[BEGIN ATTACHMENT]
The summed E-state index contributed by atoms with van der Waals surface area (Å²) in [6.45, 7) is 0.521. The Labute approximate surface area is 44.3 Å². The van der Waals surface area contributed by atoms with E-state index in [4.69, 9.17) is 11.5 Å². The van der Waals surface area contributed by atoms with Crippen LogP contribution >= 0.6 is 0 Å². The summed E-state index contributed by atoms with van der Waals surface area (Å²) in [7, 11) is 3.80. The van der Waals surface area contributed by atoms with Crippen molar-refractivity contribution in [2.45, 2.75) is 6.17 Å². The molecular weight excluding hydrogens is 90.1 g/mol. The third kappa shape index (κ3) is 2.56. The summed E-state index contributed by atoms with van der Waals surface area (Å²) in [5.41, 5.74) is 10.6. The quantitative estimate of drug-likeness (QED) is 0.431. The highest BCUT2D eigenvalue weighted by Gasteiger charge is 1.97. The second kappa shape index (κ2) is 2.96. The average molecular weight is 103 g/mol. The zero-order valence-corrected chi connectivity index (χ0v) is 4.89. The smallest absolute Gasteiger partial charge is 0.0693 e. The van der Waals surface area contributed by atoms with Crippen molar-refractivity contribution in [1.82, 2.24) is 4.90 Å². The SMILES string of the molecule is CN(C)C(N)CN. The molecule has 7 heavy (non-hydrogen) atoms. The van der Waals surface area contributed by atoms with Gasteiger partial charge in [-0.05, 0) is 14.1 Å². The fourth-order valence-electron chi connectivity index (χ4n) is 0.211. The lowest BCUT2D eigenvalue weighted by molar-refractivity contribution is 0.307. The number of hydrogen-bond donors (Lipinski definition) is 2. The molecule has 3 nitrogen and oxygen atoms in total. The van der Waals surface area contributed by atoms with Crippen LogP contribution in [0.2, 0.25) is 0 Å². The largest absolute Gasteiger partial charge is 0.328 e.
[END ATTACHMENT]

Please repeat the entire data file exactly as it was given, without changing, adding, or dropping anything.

The summed E-state index contributed by atoms with van der Waals surface area (Å²) in [6.45, 7) is 0.521. The Labute approximate surface area is 44.3 Å². The van der Waals surface area contributed by atoms with E-state index in [4.69, 9.17) is 11.5 Å². The van der Waals surface area contributed by atoms with Crippen LogP contribution >= 0.6 is 0 Å². The summed E-state index contributed by atoms with van der Waals surface area (Å²) in [7, 11) is 3.80. The van der Waals surface area contributed by atoms with Crippen molar-refractivity contribution in [2.45, 2.75) is 6.17 Å². The molecular weight excluding hydrogens is 90.1 g/mol. The third kappa shape index (κ3) is 2.56. The summed E-state index contributed by atoms with van der Waals surface area (Å²) in [5.41, 5.74) is 10.6. The quantitative estimate of drug-likeness (QED) is 0.431. The highest BCUT2D eigenvalue weighted by Gasteiger charge is 1.97. The second kappa shape index (κ2) is 2.96. The average molecular weight is 103 g/mol. The zero-order valence-corrected chi connectivity index (χ0v) is 4.89. The smallest absolute Gasteiger partial charge is 0.0693 e. The van der Waals surface area contributed by atoms with Crippen molar-refractivity contribution in [1.82, 2.24) is 4.90 Å². The SMILES string of the molecule is CN(C)C(N)CN. The molecule has 7 heavy (non-hydrogen) atoms. The van der Waals surface area contributed by atoms with Gasteiger partial charge in [-0.05, 0) is 14.1 Å². The fourth-order valence-electron chi connectivity index (χ4n) is 0.211. The lowest BCUT2D eigenvalue weighted by molar-refractivity contribution is 0.307. The number of hydrogen-bond donors (Lipinski definition) is 2. The molecule has 3 nitrogen and oxygen atoms in total. The van der Waals surface area contributed by atoms with Crippen LogP contribution in [0.2, 0.25) is 0 Å². The largest absolute Gasteiger partial charge is 0.328 e.